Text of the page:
Image credits: Austin Neill
/
News Article

Mexican Airlines in Debt

By Sofía Hanna | Wed, 02/17/2021 - 11:20

Mexico’s aviation industry has been one of the most affected by the COVID-19 pandemic. Recently, the Mexican Airspace Navigation Services (SENEAM) agency reported that Mexican airlines have an MX$732 million (US$36.2 million ) debt regarding rights of airspace use of Mexican airspace. One of the airlines in question is Interjet, which has also been facing trials, complaints and accusations since 2019. 

According to Forbes, the airlines “Aerovías de México” (Aeroméxico), “ABC Airlines” (Interjet), “Aeroenlaces Nacionales” (Viva Aerobus), “Concessionaire Vuela Compañía de Aviación” (Volaris), “Grupo Aéreo Monterrey” (Magnicharters) and “Transportes Aeromar” amounted a total debt of MX$506 million (US$25 million) in 2020, which adds to overdue payments of MX$226 million (US$11.2 million) from 2019. 

The same article mentioned that given the sanitary restrictions and the current fear of moving from one place to another, resulted in a significant decrease in the demand for domestic and international flights. In a previous MBN article, it is also stated that airlines have been developing strategies to regain passenger confidence to prevent bankruptcies and mounting debt. However, rules keep changing, restrictions get tougher and people still do not want to travel. Mexico has faced new restrictions, specifically coming from Canada and the US. First, it was mandatory to present a COVID-19 test before boarding. Now, Canada suspended flights to Mexico, as previously reported by MBN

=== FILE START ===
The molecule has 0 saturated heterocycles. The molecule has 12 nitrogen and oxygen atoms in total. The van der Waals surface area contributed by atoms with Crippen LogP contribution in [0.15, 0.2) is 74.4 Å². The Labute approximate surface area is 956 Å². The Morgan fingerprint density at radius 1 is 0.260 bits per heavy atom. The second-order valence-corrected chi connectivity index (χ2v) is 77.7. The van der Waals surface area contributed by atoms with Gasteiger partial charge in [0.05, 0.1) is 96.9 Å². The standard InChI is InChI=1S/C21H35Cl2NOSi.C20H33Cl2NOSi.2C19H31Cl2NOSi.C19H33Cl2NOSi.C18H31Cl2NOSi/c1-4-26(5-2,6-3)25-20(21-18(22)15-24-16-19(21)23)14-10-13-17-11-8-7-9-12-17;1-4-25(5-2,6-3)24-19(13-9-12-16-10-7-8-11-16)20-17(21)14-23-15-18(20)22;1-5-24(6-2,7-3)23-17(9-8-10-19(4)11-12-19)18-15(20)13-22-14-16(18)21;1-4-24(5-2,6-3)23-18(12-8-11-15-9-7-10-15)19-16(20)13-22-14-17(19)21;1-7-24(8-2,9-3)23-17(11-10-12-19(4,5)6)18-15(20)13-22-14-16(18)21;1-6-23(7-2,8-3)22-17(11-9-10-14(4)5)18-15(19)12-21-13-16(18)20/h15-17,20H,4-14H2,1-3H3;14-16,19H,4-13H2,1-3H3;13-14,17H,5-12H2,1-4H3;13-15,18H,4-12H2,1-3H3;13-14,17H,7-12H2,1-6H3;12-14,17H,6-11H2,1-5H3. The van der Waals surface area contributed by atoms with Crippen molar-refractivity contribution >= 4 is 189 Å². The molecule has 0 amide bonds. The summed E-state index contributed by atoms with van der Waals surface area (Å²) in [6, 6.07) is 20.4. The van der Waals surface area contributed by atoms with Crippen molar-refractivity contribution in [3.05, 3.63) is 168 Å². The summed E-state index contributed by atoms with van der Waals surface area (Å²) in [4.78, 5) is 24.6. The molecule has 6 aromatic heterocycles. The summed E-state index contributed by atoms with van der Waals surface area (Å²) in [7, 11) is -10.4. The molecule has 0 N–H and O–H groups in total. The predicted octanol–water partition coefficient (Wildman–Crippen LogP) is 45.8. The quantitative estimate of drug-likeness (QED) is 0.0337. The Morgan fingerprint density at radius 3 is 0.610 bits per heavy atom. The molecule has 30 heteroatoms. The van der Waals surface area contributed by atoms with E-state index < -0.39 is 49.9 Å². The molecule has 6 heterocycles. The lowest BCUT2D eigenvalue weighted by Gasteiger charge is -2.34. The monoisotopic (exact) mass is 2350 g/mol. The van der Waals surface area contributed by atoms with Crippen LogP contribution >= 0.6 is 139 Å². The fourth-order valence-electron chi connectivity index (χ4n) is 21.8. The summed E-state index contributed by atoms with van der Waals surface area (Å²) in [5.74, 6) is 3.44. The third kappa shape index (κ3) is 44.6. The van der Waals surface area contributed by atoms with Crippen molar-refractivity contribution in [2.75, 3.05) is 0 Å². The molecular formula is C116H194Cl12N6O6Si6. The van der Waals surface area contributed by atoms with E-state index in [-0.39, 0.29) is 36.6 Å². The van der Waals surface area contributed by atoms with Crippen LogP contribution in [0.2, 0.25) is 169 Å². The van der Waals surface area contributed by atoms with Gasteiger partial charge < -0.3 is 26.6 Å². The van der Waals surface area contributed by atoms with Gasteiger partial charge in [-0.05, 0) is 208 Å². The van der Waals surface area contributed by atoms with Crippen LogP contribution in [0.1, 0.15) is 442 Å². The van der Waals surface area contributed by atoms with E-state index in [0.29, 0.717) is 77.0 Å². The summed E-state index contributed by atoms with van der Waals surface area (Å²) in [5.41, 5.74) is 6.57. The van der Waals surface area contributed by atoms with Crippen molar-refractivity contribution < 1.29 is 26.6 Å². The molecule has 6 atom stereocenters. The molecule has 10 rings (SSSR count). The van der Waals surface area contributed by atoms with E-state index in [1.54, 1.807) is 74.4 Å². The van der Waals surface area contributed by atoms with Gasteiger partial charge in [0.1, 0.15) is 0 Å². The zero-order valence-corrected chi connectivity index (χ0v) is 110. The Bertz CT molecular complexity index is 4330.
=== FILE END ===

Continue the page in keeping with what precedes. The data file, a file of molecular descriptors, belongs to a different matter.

Interjet is one of the airlines that has had the most problems before and during the pandemic. The latest information reveals that Interjet workers have gone on strike following overdue wage and benefits payments that go back months, reports Forbes. There was even a moment when the Mexican government was forced to ponder whether or not to take over the company, given workers’ multiple requests. However, President López Obrador announced that the government would not intervene given the amount of debt, saying the government cannot be held responsible for all Mexican companies at risk, according to a previous MBN article. Other airlines have pushed through despite the difficulties, however. Aeroméxico and Viva Aerobus expanded their routes while reporting growth in operational capacity, according to MBN.

The data used in this article was sourced from:  
MBN, Forbes
Photo by:   Austin Neill, Unsplash
Sofía Hanna Sofía Hanna Junior Journalist and Industry Analyst